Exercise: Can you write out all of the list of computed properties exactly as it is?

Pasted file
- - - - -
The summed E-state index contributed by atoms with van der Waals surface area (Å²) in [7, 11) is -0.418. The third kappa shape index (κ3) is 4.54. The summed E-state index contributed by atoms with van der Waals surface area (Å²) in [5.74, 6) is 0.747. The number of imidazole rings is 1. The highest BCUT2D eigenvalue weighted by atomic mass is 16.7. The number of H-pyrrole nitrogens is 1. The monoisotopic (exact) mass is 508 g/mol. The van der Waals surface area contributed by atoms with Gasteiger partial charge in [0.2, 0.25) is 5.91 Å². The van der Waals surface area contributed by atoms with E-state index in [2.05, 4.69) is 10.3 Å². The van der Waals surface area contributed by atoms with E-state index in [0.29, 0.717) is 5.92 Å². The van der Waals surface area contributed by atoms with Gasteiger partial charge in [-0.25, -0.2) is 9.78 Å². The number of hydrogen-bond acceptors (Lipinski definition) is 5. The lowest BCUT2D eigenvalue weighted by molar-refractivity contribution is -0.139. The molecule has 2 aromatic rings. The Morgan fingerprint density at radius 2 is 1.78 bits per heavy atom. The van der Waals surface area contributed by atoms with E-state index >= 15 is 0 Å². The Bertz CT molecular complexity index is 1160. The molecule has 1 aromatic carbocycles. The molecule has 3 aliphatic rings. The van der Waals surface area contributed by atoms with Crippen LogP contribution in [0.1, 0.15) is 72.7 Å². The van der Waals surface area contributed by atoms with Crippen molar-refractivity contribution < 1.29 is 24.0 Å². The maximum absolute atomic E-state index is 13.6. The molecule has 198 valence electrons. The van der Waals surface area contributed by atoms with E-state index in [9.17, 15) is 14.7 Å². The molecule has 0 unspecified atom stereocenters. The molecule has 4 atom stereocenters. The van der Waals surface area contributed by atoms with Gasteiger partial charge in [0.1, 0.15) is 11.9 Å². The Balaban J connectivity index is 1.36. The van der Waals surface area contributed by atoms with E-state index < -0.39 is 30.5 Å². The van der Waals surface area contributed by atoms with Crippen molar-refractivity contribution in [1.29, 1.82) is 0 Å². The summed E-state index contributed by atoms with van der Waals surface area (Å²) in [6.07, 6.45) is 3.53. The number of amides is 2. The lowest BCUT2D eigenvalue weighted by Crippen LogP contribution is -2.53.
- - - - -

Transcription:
The summed E-state index contributed by atoms with van der Waals surface area (Å²) in [7, 11) is -0.418. The third kappa shape index (κ3) is 4.54. The summed E-state index contributed by atoms with van der Waals surface area (Å²) in [5.74, 6) is 0.747. The number of imidazole rings is 1. The highest BCUT2D eigenvalue weighted by atomic mass is 16.7. The number of H-pyrrole nitrogens is 1. The monoisotopic (exact) mass is 508 g/mol. The van der Waals surface area contributed by atoms with Gasteiger partial charge in [0.2, 0.25) is 5.91 Å². The van der Waals surface area contributed by atoms with E-state index in [2.05, 4.69) is 10.3 Å². The van der Waals surface area contributed by atoms with E-state index in [0.29, 0.717) is 5.92 Å². The van der Waals surface area contributed by atoms with Gasteiger partial charge in [-0.25, -0.2) is 9.78 Å². The number of hydrogen-bond acceptors (Lipinski definition) is 5. The lowest BCUT2D eigenvalue weighted by molar-refractivity contribution is -0.139. The molecule has 2 aromatic rings. The Morgan fingerprint density at radius 2 is 1.78 bits per heavy atom. The van der Waals surface area contributed by atoms with E-state index >= 15 is 0 Å². The Bertz CT molecular complexity index is 1160. The molecule has 1 aromatic carbocycles. The molecule has 3 aliphatic rings. The van der Waals surface area contributed by atoms with Crippen LogP contribution in [0.1, 0.15) is 72.7 Å². The van der Waals surface area contributed by atoms with Crippen molar-refractivity contribution < 1.29 is 24.0 Å². The maximum absolute atomic E-state index is 13.6. The molecule has 198 valence electrons. The van der Waals surface area contributed by atoms with E-state index in [9.17, 15) is 14.7 Å². The molecule has 0 unspecified atom stereocenters. The molecule has 4 atom stereocenters. The van der Waals surface area contributed by atoms with Gasteiger partial charge in [0.1, 0.15) is 11.9 Å². The Balaban J connectivity index is 1.36. The van der Waals surface area contributed by atoms with E-state index < -0.39 is 30.5 Å². The van der Waals surface area contributed by atoms with Crippen molar-refractivity contribution in [1.29, 1.82) is 0 Å². The summed E-state index contributed by atoms with van der Waals surface area (Å²) in [6.07, 6.45) is 3.53. The number of amides is 2. The lowest BCUT2D eigenvalue weighted by Crippen LogP contribution is -2.53.